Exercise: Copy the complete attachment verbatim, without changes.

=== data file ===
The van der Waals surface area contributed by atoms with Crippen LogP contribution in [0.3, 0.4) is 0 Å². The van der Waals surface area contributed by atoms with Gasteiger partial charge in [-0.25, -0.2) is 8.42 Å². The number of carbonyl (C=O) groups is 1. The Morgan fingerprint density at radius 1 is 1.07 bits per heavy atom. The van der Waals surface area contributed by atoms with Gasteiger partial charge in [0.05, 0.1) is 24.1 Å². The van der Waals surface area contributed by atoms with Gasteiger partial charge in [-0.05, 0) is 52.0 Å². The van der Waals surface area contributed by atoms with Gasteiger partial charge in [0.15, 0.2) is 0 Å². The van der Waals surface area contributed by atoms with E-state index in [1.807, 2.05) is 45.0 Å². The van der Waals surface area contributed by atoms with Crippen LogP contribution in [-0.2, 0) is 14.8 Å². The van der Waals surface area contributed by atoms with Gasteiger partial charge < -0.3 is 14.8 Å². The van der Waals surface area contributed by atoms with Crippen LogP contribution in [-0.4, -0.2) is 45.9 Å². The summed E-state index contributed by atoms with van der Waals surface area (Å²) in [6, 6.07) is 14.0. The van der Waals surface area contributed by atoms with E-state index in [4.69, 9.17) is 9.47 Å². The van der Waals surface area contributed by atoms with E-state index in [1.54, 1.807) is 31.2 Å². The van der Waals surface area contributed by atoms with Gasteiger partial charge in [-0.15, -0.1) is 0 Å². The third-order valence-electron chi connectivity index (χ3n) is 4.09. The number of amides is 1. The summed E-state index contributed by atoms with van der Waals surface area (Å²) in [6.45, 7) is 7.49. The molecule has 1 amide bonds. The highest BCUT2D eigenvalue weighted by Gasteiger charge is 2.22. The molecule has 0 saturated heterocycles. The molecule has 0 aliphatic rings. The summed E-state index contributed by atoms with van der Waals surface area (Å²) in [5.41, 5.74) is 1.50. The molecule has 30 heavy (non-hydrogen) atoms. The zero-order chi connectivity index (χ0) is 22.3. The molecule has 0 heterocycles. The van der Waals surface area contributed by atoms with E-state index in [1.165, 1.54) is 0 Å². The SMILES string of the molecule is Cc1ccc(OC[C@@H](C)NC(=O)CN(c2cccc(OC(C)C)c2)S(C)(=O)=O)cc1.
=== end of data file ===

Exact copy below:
The van der Waals surface area contributed by atoms with Crippen LogP contribution in [0.3, 0.4) is 0 Å². The van der Waals surface area contributed by atoms with Gasteiger partial charge in [-0.25, -0.2) is 8.42 Å². The number of carbonyl (C=O) groups is 1. The Morgan fingerprint density at radius 1 is 1.07 bits per heavy atom. The van der Waals surface area contributed by atoms with Gasteiger partial charge in [0.05, 0.1) is 24.1 Å². The van der Waals surface area contributed by atoms with Gasteiger partial charge in [-0.05, 0) is 52.0 Å². The van der Waals surface area contributed by atoms with Gasteiger partial charge in [0.15, 0.2) is 0 Å². The van der Waals surface area contributed by atoms with E-state index in [1.807, 2.05) is 45.0 Å². The van der Waals surface area contributed by atoms with Crippen LogP contribution in [-0.2, 0) is 14.8 Å². The van der Waals surface area contributed by atoms with Gasteiger partial charge < -0.3 is 14.8 Å². The van der Waals surface area contributed by atoms with Crippen LogP contribution in [-0.4, -0.2) is 45.9 Å². The summed E-state index contributed by atoms with van der Waals surface area (Å²) in [6, 6.07) is 14.0. The van der Waals surface area contributed by atoms with E-state index in [4.69, 9.17) is 9.47 Å². The van der Waals surface area contributed by atoms with E-state index in [1.54, 1.807) is 31.2 Å². The van der Waals surface area contributed by atoms with Gasteiger partial charge in [-0.15, -0.1) is 0 Å². The third-order valence-electron chi connectivity index (χ3n) is 4.09. The number of amides is 1. The summed E-state index contributed by atoms with van der Waals surface area (Å²) in [6.45, 7) is 7.49. The molecule has 1 amide bonds. The highest BCUT2D eigenvalue weighted by Gasteiger charge is 2.22. The molecule has 0 saturated heterocycles. The molecule has 0 aliphatic rings. The summed E-state index contributed by atoms with van der Waals surface area (Å²) in [5.41, 5.74) is 1.50. The molecule has 30 heavy (non-hydrogen) atoms. The zero-order chi connectivity index (χ0) is 22.3. The molecule has 0 heterocycles. The van der Waals surface area contributed by atoms with E-state index in [1.165, 1.54) is 0 Å². The SMILES string of the molecule is Cc1ccc(OC[C@@H](C)NC(=O)CN(c2cccc(OC(C)C)c2)S(C)(=O)=O)cc1.